bullets August 23

What the Arms Trade Treaty means for Latin America

Written by Maria Pia Devoto APP/SHELAC/Control Arms

Ashley Hammer/Al Jazeera

What the Arms Trade Treaty means for Latin America

A while ago we were gathered around the bed of a five year old girl, named Alice, with her mother Sara and her two brothers, in the unique atmosphere of the house which serves both as a bedroom, a kitchen and a living room.

Sara works all day outside the home and receives assistance but not enough; she is alone, with three children: Alice is in a wheelchair and one of the children has lung problems.

4 years ago, Sara was at her fruit stand, a few blocks from where she lives today, when she was caught in the middle of a shooting, a confrontation between gangs, and Alice, who was very small and curious, got trapped under the body of a gang member; her mother lifted her and found that a bullet has hit her. That bullet pierced her lungs and reached her cord.

Alicia fought for several weeks to live and after many of her mother’s prayers, she won. “God had love and left her to me” said Sara through tears.

There have been many stories like this , especially in El Salvador . This is a result of gangs violently wreaking havoc as previous truces have failed.

 

These common stories of innocent bystanders affected by armed violence reflect a broader national problem. It is estimated, based on survey results, there are over 450 000 weapons in civilian hands in El Salvador. Just over 60% of the weapons circulating in the country do so illegally.

The large number of weapons in civilian hands in the country is explained by:

  1. The remnants of weapons used in the war
  2. a poorly regulated legal trade, leading to a large illegal trade
  3. in addition, a lack of import controls for weapons and ammunition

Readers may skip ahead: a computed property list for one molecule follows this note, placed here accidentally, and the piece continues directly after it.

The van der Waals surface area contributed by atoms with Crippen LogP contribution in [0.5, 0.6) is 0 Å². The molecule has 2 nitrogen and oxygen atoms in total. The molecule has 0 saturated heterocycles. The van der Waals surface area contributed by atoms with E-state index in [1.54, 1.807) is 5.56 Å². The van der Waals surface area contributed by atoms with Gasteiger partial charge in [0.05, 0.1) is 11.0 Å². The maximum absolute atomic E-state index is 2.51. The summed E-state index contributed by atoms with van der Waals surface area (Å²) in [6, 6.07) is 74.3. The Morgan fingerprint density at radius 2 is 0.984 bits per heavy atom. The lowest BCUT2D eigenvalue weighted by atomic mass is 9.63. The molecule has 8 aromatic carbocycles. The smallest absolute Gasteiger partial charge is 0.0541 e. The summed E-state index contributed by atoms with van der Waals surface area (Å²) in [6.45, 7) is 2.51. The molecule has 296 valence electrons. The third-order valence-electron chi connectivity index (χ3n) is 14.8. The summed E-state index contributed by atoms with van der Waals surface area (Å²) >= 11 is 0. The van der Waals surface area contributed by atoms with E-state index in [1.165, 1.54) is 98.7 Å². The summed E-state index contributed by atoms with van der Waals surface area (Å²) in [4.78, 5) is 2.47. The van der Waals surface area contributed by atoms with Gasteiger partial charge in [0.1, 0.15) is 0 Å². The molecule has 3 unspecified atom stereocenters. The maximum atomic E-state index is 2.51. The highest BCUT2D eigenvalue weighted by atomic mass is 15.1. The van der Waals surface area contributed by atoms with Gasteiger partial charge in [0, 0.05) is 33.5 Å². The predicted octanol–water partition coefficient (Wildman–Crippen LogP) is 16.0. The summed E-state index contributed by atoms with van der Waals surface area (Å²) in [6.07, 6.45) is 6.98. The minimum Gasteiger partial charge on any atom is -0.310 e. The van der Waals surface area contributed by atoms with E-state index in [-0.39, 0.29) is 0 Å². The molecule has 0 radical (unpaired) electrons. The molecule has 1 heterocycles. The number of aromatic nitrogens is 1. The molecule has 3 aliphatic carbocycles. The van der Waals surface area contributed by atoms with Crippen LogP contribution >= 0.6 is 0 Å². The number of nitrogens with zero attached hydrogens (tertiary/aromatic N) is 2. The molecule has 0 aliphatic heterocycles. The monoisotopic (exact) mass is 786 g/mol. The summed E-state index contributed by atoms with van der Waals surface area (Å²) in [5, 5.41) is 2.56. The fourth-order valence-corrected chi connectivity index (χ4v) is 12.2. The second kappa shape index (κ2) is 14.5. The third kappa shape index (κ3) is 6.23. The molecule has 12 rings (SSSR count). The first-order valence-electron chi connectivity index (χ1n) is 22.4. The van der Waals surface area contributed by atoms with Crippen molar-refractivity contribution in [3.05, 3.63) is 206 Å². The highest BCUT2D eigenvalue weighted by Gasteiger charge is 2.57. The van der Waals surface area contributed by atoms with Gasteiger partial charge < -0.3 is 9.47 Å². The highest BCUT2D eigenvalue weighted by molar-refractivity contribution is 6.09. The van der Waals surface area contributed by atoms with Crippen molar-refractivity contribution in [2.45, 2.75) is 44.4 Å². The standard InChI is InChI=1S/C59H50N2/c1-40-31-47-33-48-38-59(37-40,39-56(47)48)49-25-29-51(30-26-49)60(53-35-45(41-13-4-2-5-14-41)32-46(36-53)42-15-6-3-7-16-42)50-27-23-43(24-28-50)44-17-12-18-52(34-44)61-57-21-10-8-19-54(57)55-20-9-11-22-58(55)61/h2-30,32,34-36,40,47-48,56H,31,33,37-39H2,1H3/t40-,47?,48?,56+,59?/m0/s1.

These stories are what drives us to work towards the universalization and implementation of the Arms Trade Treaty. This is particularly important for Latin America. For Latin America, the Arms Trade Treaty isn’t just a written UN documents, it means a difference between life and death .Various countries in Latin America have the highest homicide rates in the world.

Organised crime, drug trafficking and narco-insurgency are a common feature of daily life in many Latin American countries due to the widespread availability and misuse of weapons.

Thankfully , Latin America has taken a lead in supporting the establishment and development of the Arms Trade Treaty.

Stronger implementation of the Arms Trade Treaty on a national and regional level means less horrific stories of violence carried out against innocent civilians and citizens . This human cost of violence motivates us to push for stronger application of this treaty and an end to armed violence. And hopefully over time, one day we can change these stories of violence to stories of hope.

Maria Pia Devoto APP/SHELAC/Control Arms, this story along with many others can be found in the Access to Justice Project, promoted by APP Argentina and the Survivors Network of El Salvador with assistance from AOAV.

 

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